As someone in our Friday meeting well pointed out, if our guests stay with us long enough, they begin to pick up our daily routine and sometimes even participate in it. That was what exactly happened to Jethro. After the gracious fellowship with Israel’s most important leaders, the next day, Jethro followed his son-in-law and observed what he was doing. Jethro was very much alarmed at what he saw. Moses was doing his judicial duty all alone from morning till evening. Those who needed Moses’ judgment formed a long line and waited for him from morning till evening. Perhaps, that was what Moses thought the best in serving his people. He had a good intention. He did not think about anything else. And the people who waited for long hours did not seem to complain too much.

However, Jethro did not think it was right. He wanted to help improve the situation. For that, he had to ask Moses the reason behind this backbreaking job. Look at verses 14-16. Jethro asked Moses. “Why do you alone sit as judge, while all these people stand around you from morning till evening?” Moses answered him that it was because they wanted to seek God’s will that they came to him. In verse 16, we can see that there were lots of disputes among the Israelites. Think about it. There were around 600,000 men in the journey and if we include the women, children and the elderly, the total number of the people could be double or triple up to 2 million. Even though they were dubbed as God’s people (OT Christians so called), they were not trained or matured yet. Also pure number itself (2 million) gives us an idea how many hassles and petty quarrels they might have. On Friday, Msn. Gideon shared with us how as the supervisor of brothers’ makeshift monasteries he had lots of problems and issues. The total number of the brothers who lived together were around 100. Surely with 2 million, the Israelites had numerous disputes and yet Moses alone was trying to settle down those. Since Moses was regarded as the highest leader of the people of God, no one dared to say or discuss about his burdens.

Look at verse 17. Jethro said what Moses was doing was not good. In fact, Jethro was at an ideal position to give Moses some constructive advice. After all, he is the father-figure and the priest of the entire Midian who ministered his own people. And as a third person outside the inner community, he could objectively assess the situation and give him a fresh new insight. His final assessment was that the work was too heavy and that Moses could not handle it alone. Both Moses and the people would be burnt out.

Hence, Jethro suggested that while Moses would represent the whole people as the representative before God, he would select capable men so that they would be appointed as judges over thousands, hundreds, fifties and tens. The qualification for these positions would be three: first, he must fear God; second, he must be trustworthy; third, he must hate dishonest gain. Particularly, the third item is very important because unless you make up your mind to hate some form or any form of bribery you are going to be easily influenced by the enforcer with the bribes. That is the beginning point of the government becoming utterly corrupt.

What do they have to do? They would decide simple cases by themselves with the wisdom and discernment given to them from God. If their case is a little too difficult, then they are to bring it to the higher ranking person who could possibly handle more adequately. It goes until Moses takes the most difficult case. It is like a hierarchical court system. In this system, every capable leader would participate in the burden and share it so that the load would be lightened and everyone would be satisfied. One thing we may not forget in this matter is that we do not need to compare with each other and have either pride or inferiority complex. Remember great power comes with great responsibility. So an official over a thousand may not necessarily mean a better figure than an official over ten. It actually means having to have more burdens.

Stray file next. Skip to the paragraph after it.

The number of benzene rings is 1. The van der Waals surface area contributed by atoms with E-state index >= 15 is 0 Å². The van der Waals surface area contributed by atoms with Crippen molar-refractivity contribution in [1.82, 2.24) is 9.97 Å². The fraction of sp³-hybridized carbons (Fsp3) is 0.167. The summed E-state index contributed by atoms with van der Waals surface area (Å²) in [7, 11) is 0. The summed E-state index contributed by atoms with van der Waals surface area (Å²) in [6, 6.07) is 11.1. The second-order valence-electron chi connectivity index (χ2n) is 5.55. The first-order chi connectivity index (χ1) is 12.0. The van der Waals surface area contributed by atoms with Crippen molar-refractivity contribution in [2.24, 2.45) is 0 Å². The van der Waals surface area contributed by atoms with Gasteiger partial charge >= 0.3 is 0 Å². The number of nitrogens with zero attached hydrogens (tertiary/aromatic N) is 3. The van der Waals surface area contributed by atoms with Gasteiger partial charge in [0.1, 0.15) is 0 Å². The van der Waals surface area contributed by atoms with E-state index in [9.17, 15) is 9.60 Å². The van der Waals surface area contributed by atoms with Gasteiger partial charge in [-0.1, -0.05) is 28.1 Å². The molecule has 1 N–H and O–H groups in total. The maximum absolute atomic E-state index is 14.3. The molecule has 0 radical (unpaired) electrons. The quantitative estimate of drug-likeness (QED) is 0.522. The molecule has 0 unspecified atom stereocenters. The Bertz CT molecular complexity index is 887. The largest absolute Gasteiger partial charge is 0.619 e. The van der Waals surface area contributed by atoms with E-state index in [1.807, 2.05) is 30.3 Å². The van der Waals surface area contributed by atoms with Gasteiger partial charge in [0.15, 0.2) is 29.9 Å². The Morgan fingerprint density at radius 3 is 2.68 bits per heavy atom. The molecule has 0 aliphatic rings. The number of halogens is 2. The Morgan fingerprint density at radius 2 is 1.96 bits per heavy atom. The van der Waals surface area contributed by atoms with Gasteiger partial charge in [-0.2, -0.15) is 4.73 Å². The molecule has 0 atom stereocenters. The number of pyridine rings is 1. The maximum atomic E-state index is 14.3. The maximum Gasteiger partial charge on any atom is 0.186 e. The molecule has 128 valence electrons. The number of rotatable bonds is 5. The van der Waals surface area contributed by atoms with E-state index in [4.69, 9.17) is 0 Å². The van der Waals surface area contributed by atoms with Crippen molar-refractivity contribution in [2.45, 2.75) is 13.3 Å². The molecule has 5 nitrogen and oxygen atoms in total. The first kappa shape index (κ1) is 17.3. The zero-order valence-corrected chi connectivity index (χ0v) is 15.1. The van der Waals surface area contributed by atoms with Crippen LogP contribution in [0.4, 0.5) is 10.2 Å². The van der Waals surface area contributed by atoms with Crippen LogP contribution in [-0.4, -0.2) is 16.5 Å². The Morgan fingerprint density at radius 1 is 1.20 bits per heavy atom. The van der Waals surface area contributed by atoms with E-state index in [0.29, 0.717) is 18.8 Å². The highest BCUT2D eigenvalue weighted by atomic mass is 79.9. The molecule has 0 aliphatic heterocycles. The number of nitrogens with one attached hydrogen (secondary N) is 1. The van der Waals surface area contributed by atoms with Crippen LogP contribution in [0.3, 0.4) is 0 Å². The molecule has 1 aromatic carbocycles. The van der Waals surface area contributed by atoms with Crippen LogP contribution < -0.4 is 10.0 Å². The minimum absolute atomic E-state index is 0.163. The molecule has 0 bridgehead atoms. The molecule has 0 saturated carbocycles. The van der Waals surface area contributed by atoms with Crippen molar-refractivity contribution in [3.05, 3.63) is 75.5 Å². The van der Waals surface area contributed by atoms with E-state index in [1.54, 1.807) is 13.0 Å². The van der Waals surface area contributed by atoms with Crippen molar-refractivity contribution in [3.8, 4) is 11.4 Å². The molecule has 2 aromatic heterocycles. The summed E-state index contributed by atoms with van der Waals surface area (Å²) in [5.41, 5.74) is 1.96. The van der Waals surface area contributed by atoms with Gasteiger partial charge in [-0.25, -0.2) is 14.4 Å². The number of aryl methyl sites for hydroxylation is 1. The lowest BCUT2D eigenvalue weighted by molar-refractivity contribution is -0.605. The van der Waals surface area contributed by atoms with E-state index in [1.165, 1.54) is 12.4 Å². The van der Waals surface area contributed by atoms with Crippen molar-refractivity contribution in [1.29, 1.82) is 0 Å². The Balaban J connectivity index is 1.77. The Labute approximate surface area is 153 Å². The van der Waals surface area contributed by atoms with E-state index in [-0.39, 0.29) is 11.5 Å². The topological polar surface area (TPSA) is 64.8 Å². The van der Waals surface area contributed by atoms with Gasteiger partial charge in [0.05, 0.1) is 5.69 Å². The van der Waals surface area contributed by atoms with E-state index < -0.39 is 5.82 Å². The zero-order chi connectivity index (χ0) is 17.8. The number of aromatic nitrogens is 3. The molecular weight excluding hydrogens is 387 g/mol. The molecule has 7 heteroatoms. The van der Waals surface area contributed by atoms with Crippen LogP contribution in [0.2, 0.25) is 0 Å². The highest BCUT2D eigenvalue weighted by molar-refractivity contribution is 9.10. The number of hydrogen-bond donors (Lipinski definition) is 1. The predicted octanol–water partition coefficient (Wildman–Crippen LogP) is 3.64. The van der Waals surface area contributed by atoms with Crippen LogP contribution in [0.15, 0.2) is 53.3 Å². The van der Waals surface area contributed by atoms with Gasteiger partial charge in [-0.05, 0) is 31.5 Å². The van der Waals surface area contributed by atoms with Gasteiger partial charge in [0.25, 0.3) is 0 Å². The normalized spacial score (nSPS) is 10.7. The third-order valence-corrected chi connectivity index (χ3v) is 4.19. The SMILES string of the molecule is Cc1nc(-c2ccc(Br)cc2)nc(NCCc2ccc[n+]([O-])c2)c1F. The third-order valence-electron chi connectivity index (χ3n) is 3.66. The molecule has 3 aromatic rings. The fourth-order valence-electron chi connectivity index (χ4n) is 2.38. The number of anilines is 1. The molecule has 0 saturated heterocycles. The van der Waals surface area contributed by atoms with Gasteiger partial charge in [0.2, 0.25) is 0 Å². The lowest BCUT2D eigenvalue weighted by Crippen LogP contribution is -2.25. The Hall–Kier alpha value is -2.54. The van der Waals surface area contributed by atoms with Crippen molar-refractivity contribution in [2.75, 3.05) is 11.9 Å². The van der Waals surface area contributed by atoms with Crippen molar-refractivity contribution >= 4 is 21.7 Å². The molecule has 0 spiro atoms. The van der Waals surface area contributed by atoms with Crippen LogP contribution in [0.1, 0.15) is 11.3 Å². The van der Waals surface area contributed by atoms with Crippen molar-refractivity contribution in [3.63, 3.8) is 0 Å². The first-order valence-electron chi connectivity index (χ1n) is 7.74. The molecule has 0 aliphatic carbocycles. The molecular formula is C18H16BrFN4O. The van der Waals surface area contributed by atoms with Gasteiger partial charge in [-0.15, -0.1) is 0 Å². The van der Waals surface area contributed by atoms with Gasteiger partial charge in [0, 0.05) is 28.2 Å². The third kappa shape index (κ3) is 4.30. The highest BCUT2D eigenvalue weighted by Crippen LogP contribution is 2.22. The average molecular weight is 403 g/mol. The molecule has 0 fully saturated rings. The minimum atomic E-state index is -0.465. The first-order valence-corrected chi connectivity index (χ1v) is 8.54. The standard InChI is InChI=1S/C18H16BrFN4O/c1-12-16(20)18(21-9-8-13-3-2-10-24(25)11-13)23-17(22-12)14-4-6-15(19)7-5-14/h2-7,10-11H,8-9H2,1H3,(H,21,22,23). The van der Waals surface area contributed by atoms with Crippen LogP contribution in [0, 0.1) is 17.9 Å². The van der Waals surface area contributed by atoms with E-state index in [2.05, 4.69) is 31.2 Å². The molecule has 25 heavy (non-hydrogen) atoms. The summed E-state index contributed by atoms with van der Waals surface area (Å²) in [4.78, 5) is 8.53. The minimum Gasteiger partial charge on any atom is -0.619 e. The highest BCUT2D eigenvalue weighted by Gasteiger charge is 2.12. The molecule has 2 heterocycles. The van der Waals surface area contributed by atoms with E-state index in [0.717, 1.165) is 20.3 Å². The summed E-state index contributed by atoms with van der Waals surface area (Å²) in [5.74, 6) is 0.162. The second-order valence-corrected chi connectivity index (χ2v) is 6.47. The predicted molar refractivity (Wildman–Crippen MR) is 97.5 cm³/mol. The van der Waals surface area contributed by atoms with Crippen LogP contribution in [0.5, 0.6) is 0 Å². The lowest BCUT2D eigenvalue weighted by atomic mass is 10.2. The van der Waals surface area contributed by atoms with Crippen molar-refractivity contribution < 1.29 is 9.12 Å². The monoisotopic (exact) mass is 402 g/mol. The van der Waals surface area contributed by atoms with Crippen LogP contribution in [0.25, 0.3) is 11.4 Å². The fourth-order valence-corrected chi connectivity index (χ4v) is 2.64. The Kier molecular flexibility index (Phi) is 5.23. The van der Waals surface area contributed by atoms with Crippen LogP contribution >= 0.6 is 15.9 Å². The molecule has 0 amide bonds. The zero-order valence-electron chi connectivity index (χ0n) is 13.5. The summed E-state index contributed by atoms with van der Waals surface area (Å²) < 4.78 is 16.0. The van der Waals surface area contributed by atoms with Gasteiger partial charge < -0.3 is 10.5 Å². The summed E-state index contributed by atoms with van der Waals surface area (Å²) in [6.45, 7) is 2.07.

Finally, note Jethro’s attitude in verses 19 and 23. He was never presumptuous. In suggesting his ideas to Moses, he always included the lines such as “may God be with you,” “if God so commands.” He emphasized that if it were God’s will, Moses could agree to it and do it. Jethro could be bold enough to insist on something as Moses’ father-in-law. Nonetheless, he was very humble and compassionate in every matter.

Some may say it was because he was the father-in-law to Moses that he did what he did. But this is not a matter of family-line or not. Any person can be like Jethro, a humble mentor or father-like figure. I was told that Dr. John Jun in the Headquarters has functioned like Jethro giving numerous UBF members a genuine but wise advice such as giving an advice to Dr. Jason to continue to pursue his PhD program at Rutgers or serving many delicious meals to Msn. Gideon when he was suffering as a supervisor to many brothers’ common life places.

Look at verse 24. Moses accepted Jethro’s counsel and did everything he said. Moses was also humble enough to swallow his own pride but genuinely accept his father-in-law’s help. Jethro returned to his own country and yet his son, Hobab, would reappear to help the Israelites as the guide in the book of Numbers (Nu 10:29). Surely, Jethro’s line helps God’s people abundantly as his name means “abundance.”

In conclusion, we learned how special our family is in our life through Moses’ naming his sons and Jethro’s eager desire to bring them to him. We also saw how Jethro genuinely praised God of Israel and participated in offering the sacrifices. Jethro became a great mentor and helper when Moses did not have wisdom to handle the work. May God raise up many Jethro-like people along with many capable men who would fear God and do the right job.